I try to challenge myself every time I step out with my cameras. After my first year of shooting motorsport, I’ve made a conscious decision to be a little more adventurous with my images, get a little more abstract and to try techniques that may not come off.
Harder angles, slower settings, to try and make those routine elements of a weekends motorsport that are a little more out of the ordinary.
Whether I’m going to be able to find this variety from behind the fence is a separate challenge altogether, but at least it presents me with fresh challenges at each event I visit.
I have found it’s very easy to fall into the “same old shot” trap at locations you have visited before, especially if you have managed to bag a few favorites.
Taking the easy option and revisiting locations where you managed to grab a decent frame at a previous event is an all too easy trap to fall in; and while it may give you a more consistent result of different subjects, those subjects would be in the same place, looking all the same in all your galleries – particularly when your are restricted as to where you can go and what you can see.
And that’s not for me.
Personally, I try an avoid those situations. I get impatient if I revisit a familiar place and notice myself shooting like images.
I’ll try to remember to use a different lens or different technique to mix it up a bit. Crouch down, shoot a different direction change my settings…it appears to be fairly simple, the trouble is, the more events you get to, the harder the challenge is to seek out that variety.
…I wanted to get closer, to feel the speed…
No better place to start then, than at the European Le Mans Series during WEC weekend at Silverstone.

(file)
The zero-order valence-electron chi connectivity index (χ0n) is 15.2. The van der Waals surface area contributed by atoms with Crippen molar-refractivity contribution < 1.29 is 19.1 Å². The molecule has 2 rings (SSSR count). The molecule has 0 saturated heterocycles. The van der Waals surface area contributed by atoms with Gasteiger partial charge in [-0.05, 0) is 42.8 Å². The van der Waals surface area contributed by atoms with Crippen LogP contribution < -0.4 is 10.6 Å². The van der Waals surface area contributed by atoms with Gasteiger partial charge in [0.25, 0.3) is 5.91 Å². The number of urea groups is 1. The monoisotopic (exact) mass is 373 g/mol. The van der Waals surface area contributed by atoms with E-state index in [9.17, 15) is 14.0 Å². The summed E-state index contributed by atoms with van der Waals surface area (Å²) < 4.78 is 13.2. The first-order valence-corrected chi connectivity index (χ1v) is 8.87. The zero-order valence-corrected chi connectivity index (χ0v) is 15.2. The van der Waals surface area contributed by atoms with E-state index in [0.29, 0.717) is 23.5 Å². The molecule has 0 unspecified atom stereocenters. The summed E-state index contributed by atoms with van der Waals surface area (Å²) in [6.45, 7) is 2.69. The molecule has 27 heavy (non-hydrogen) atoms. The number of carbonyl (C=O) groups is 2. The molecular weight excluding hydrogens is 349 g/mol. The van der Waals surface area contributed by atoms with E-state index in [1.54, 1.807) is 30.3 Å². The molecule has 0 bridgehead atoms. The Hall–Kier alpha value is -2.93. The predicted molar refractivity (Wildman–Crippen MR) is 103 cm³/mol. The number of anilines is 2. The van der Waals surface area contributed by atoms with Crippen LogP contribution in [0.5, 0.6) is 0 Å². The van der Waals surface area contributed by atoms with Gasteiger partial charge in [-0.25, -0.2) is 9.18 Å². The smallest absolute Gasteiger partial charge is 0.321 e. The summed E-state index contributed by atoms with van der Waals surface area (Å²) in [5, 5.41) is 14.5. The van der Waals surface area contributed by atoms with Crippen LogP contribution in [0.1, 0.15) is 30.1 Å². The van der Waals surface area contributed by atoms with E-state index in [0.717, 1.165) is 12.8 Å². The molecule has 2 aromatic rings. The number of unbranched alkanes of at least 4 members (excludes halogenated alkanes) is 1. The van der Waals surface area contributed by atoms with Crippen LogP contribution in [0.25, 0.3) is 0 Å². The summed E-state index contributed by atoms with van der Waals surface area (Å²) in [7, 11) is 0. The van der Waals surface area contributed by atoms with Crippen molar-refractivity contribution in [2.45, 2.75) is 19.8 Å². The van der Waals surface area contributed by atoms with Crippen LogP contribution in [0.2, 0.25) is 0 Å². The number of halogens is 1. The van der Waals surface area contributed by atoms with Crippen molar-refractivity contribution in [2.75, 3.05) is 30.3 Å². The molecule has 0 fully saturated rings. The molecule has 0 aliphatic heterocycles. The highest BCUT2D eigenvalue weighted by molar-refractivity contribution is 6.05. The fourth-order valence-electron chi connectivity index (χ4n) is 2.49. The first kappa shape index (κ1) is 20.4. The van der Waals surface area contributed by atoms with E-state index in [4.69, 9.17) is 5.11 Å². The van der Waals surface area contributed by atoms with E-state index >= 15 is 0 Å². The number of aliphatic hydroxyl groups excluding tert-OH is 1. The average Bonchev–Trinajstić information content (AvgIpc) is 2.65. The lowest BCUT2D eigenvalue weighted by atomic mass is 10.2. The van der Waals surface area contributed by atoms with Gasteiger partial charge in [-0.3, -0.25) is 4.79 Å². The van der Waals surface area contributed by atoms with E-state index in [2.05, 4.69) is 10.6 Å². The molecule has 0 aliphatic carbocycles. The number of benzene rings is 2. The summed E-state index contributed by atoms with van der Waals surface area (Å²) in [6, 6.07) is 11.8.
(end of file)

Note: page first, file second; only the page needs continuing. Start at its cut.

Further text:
I saw this as the perfect situation for testing my creativity; a weekend of practice sessions, an open paddock, free pit walk and a four hour extravaganza to the chequered flag.
It didn’t quite pan out (ha ha pardon the pun) as I was hoping.
If you’ve read my blog from the WEC itself, then you’ll already know that the weekend wasn’t the greatest in regards to the weather. I struggled to work the ever shifting light, as well as the new kit.
At times, I found inspiration really lacking. I am learning that this is one of the hardest parts of motorsport photography; trying to find those morsels of difference and turn them into a something that wows the eyes.
Break it down to the bare bones, and your canvas it’s only different cars lapping the same, unchanging static setting.
Creatively drained, I decided to try and wake up a bit and get out of what I was finding to be a bit of a doldrum.
Off I hiked down to Maggots and thin famous couple of corners for some high speed action. Get closer and the thrill of speed, smells and noise always wakes you up.
I started off on the infield, at the Loop and managed to find an angle looking down the Donington straight which was of some challenge for a while. Big lens and many frames. I’ve found that capturing images of the cars ripping away (or towards you) very difficult to get right.
But shooting Maggots and Becketts from the inside doesn’t give you the essence of the speed the cars take in to that complex, due to the distance from them.
I wanted to get closer, to feel the speed, so a quick hike to the outside of the circuit and I was pressed up again the fence for a good hour and a half, seeing how slow I could go.
Trying to pan with a car travelling at about 160mph-ish when it is no more than 5 meters from you, is bloody hard. But this challenge caught my attention, and I chirped up. The sun even came out.
That then turned into the theme for the rest of the day. A lazy orange sun, fast cars and a short lens gave me the challenge that I was looking for, and as the sun set lower toward the end of the race, the grandstands of Luffield and Woodcote were bathed in this awesome evening glow to complement the succession of rapid laps perfectly.
Pity, that I was having what I felt was such an off day as by that time, my enthusiasm had waned. Great light is only great if you can make it work for you.
This was just one of those days. Through out my day job, involved in graphics, I often have slumps like this, where you just not feeling the task in hand. I’ve never been able to put my finger on why it happens, but could guess at repetition and similarity being factors.
You simply have to get on with it and find away to make it work.
They aren’t my best efforts, but I hope you enjoy my gallery from ELMS Silverstone 2017.